Chow, Baby: Wednesday, November 5, 2003
A D V E R T I S E M E N T
A D V E R T I S E M E N T
Baby Sings the Blues

Homeopathically, it takes the blues to cure the blues. Chow, Baby, all tore up from being wronged, needed a dose of blues-soulman Lee “Shot” Williams — specifically, “Love Is a Cold Shot,” from his 1995 album Cold Shot — but couldn’t find the c.d. anywhere in this sad, empty, lonesome house. Even the fabulous Sam’s Record Shop on E. Seminary had every Shot album except the prescribed one. But Chow, Baby found some soul healing right next door to Sam’s, at Smokey Pete’s Barbecue.

The first thing to un-depress Chow, Baby was the décor. Not to be neighborhoodist, but one doesn’t expect Eurostyle monorail track lighting on East Seminary. (Maybe it’s no coincidence that the fabulous Lee’s Lighting Outlet is barely two miles away.) Or earthy mocha walls with buttercream accents and glossy black trim. Texana kitsch and homey mottos share space with framed photographs of cowboys of color. It’s a soothing and classy haven from the blighted urbanscape just outside.

Cool jazz and the aroma of cognac-smoked brisket were the next senses-takers. Chow, Baby’s three-meat combo plate ($11.99 at lunch, $13.99 dinner and Saturdays) was completed with ginger-smoked ham, smoked beer-can chicken, cheesy broccoli casserole, and the best black-eyed peas with okra in the entire world. It was twice as much food as even Chow, Baby could eat in one sitting. The leftovers, along with a slice of too-sweet sweet potato pie, made a great midnight snack. To paraphrase Williams, Chow, Baby smiled through the tears in its eyes.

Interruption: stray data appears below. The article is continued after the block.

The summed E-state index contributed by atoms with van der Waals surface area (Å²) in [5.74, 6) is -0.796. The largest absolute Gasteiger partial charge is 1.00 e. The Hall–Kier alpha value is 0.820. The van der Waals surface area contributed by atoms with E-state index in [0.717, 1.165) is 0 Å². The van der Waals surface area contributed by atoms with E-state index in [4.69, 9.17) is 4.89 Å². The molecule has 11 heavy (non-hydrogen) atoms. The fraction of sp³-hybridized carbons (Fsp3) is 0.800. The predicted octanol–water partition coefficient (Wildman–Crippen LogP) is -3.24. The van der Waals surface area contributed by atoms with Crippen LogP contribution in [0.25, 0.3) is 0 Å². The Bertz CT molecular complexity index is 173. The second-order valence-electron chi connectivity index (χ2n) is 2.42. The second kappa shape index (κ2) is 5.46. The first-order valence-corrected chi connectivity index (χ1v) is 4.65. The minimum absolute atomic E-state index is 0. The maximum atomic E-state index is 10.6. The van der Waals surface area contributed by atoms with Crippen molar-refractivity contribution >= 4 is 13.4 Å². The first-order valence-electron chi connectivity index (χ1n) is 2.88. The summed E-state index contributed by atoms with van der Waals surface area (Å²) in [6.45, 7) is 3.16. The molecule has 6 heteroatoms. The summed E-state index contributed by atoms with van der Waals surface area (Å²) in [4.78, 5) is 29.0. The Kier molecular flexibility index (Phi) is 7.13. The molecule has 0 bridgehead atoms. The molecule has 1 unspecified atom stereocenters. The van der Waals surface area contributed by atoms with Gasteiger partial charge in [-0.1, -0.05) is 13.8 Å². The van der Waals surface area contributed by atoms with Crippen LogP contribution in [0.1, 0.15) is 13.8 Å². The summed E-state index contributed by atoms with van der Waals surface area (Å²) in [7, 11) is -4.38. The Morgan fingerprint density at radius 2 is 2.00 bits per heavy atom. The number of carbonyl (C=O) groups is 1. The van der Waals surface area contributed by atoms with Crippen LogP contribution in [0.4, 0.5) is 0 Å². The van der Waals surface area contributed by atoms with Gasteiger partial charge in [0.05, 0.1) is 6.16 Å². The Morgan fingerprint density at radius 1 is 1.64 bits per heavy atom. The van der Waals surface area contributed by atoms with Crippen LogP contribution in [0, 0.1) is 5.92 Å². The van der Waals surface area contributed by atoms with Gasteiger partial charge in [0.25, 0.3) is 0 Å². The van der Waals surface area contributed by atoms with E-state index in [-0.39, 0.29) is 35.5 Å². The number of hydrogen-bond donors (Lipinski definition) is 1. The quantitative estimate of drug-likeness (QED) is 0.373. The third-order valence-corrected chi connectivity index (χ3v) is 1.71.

Chinese Medicine

Asia Super Buffet opened a few months ago in the old Black-Eyed Pea space at Loop 820 and Bridge St., but they’re still running their grand-opening specials. Not that Chow, Baby has enough friends to take advantage of the buy-five-dinners, get-one-free plan (Thurs 4:30-9pm). Nor is Chow, Baby smart enough to visit on 10-percent-off nights (Tues). Yes, “it’s a cold shot when you realize you were born to lose.” What better cure for that empty feeling inside than a buffet? Eat all you want ($5.99 lunch weekdays, $7.99 lunch weekends, $8.49 dinner; children half price); nobody cares. Nobody at all. Sniff.

In fact, the Asia Super Buffet staff seems to care. An hour before closing the food was still attractive, and hot dishes were brought out constantly right up until witching hour (9pm Sun-Thu, 10pm Fri-Sat). The two long steam tables include all the standards, with particularly good sesame chicken and garlic green beans. On the cold table, the king crab legs and boiled shrimp were uncommonly fresh-tasting. Chow, Baby ate until it was stuffed, then ate a little more. As the song says, though perhaps in a different context, “It’s a cold shot, baby, to let a good thing go to waste.”


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